Key senator says liberals using race, lawsuits to facilitate election fraud
Former DOJ official calls Biden coordination with liberal groups "a very incestuous circle."
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Sen. Rick Scott, the chairman of the Senate Republicans' fund-raising arm, is accusing the Biden Justice Department and liberal activists of using lawsuits and charges of racism to weaken election integrity laws so that "you can commit fraud in this country."
The Florida Republican senator as well as Rep. Jim Jordan (R-Ohio) said Friday they were concerned by internal emails made public Friday by Just the News illustrating how the Biden DOJ was coordinating with liberal activist groups to challenge Georgia's and other states' election laws on stated grounds of racial discrimination.
Scott said Democrats were using the race card as a cudgel to eviscerate commonsense laws that require voters to show IDs even though such election protections are widely supported by Americans in polls, including a vast majority of black voters.
"You know what the left does? Well, you're a racist. My gosh, if you do anything like that you're a racist," Scott said in an interview on the John Solomon Reports podcast. "If you do you have to ask somebody for their ID, you're a racist, or if you don't allow us to do same-day registration where you won't know who's voting, you must be a racist."
Scott said the constant attacks against such commonsense protection has spurred the National Republican Senatorial Committee he chairs and the Republican National Committee to join forces and contest liberal lawsuits across the country.
"We're defending lawsuits all over the country where these states have improved their election laws to make sure that your vote is never diluted," he said.
Scott said the behind-the-scenes coordination Just the News exposed between the Biden DOJ and liberal advocacy groups is designed to tip the system in Democrats' favor with mass absentee ballots, no ID checks and third-party ballot harvesting.
"Justice know what's important: It's we want to make sure that you can commit fraud in this country," he said. "That's what they're doing. We don't like you to have to show your ID. It's not fair that you get to know who's going to vote in an election. And we ought to be able to ballot harvest. And by the way, those ballot boxes, they shouldn't be monitored. That's what they want."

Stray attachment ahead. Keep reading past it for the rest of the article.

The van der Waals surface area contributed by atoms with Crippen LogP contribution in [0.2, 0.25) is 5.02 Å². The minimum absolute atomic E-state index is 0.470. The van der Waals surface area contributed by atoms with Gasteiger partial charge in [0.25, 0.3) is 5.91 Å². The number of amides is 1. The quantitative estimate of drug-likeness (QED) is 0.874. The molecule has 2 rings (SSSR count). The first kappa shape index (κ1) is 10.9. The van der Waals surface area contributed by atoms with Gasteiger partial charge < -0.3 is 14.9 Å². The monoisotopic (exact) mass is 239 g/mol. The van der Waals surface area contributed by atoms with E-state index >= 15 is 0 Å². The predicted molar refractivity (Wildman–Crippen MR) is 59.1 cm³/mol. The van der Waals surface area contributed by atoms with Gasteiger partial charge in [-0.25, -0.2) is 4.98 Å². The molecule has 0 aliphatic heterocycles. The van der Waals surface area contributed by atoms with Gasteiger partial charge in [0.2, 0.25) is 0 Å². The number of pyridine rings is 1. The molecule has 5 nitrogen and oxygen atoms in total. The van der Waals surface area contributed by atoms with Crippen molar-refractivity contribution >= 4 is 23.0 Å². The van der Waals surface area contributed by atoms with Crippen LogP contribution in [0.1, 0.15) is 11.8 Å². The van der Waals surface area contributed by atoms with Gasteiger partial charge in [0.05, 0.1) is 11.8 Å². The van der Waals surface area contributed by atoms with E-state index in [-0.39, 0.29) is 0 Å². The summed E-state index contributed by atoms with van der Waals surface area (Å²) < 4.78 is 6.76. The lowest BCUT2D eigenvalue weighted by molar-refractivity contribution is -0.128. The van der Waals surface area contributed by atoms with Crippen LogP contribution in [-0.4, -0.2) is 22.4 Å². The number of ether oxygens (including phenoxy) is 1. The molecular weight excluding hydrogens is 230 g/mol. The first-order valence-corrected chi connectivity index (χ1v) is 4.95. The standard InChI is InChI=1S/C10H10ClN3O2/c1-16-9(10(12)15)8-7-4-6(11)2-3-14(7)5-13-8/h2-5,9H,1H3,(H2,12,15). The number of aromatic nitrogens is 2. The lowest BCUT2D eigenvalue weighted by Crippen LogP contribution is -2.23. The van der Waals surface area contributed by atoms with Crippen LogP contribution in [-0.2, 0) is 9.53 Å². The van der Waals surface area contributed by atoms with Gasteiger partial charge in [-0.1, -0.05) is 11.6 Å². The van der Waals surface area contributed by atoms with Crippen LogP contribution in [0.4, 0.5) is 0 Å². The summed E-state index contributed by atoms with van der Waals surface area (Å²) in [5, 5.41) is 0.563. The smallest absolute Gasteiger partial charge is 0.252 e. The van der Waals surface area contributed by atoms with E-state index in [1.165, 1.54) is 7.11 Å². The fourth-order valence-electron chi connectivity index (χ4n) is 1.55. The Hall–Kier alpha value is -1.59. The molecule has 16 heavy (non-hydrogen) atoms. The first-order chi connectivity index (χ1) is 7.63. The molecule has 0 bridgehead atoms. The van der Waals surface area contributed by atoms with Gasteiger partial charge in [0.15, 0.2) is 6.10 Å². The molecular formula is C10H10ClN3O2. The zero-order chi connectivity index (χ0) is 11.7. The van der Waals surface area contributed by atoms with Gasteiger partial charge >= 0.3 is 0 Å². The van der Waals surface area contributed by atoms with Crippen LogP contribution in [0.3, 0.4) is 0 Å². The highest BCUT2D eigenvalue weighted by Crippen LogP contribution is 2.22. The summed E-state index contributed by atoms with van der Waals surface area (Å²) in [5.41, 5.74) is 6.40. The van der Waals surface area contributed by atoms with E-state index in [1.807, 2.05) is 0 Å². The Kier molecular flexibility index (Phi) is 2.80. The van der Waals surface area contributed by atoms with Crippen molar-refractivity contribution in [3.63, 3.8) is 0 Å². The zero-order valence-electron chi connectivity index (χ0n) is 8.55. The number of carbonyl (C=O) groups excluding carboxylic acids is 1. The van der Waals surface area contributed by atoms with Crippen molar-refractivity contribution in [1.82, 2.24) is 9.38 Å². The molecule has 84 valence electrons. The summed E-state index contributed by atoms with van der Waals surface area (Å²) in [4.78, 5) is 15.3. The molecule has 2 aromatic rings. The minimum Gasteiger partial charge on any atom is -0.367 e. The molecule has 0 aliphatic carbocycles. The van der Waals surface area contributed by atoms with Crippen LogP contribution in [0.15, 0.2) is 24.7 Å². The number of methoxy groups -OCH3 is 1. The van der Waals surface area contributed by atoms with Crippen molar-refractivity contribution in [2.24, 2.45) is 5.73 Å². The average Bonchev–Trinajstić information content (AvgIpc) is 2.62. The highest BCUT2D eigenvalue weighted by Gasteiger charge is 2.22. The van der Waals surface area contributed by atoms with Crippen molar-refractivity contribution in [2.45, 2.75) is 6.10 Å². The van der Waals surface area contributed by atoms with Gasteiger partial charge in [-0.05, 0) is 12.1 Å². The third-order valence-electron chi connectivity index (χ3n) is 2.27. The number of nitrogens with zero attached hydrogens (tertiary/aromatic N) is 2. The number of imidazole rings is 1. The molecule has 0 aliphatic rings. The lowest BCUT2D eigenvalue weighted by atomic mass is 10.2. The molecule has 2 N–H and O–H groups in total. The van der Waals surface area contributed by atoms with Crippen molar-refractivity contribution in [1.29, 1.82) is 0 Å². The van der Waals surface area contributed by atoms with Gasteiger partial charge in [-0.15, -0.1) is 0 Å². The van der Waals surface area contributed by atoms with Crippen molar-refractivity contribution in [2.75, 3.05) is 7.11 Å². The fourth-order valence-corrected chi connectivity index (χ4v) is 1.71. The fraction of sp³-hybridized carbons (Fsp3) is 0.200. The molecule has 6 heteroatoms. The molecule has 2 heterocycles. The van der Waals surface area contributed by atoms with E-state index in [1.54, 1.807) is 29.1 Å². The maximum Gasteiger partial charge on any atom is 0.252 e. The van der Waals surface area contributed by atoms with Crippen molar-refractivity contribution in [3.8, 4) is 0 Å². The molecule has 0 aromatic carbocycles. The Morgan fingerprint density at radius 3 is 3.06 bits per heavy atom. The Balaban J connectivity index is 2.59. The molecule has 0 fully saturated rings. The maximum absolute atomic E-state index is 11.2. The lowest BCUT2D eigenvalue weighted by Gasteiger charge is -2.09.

Jordan, the ranking Republican on the House Judiciary Committee, told Just the News the DOJ's collaboration with liberal voting groups follows a pattern of Democrats weaponizing government institutions against everyday Americans, such as what happened in the Russia collusion case when the Clinton campaign and its lawyer brought bogus Trump-Russia dirt to the FBI.
"This is part of this scary, scary pattern," Jordan said. "... We saw it last fall when the National School Board Association partnered up with the Justice Department, sends a letter to the Biden administration asking to treat parents as domestic terrorists. And five days later, the Justice Department sends out a memorandum from the Attorney General to U.S. attorneys around the country saying do exactly what the School Board Association asked.
"So you see this pattern. You saw it with Perkins Coie, the big law firm, and the Democrat Party working with the FBI. We got Mr. Durham doing an investigation on that now." Jordan was referring to the indictment brought by Special Counsel John Durham accusing Clinton campaign lawyer Michael Sussmann of lying to the FBI during the Russia probe.
Hans Von Spakovsky, a Heritage Foundation election expert who previously served as a Federal Election Commissioner and DOJ election law attorney, told the "Just the News, Not Noise" TV show that the current Biden DOJ efforts to coordinate fights with liberals against Georgia election laws mirrors similar failed efforts by the Clinton DOJ in the 1990s to challenge earlier Georgia election laws.
"Not only did they lose the lawsuit, but the judges made them pay $600,000 to the state of Georgia and wrote a scathing opinion about them conspiring with the ACLU," he said, calling the current lawsuit a case of "deja vu."
"This is a very incestuous circle," he said of the alliances between the DOJ's voting rights office and liberal groups like the ACLU, NAACP and the Lawyers Committee for Civil Rights.
Von Spakovsky said DOJ claims that its communications with the liberal advocacy groups on the Georgia lawsuit should be concealed by attorney-client privilege are a "bogus play."
"The lawyers for the Justice Department are supposed to be representing the public, not the interests of these organizations," he said. "These organizations call themselves nonpartisan, but if you look at their litigation records, they always only file on behalf of Democratic voters, the Democratic Party, and they always are in cases where they're on the same side with the DNC. So the idea that they're representing the same client is just wrong. But again, it shows the unprofessionalism and, frankly, unethical conduct of the voting section lawyers."
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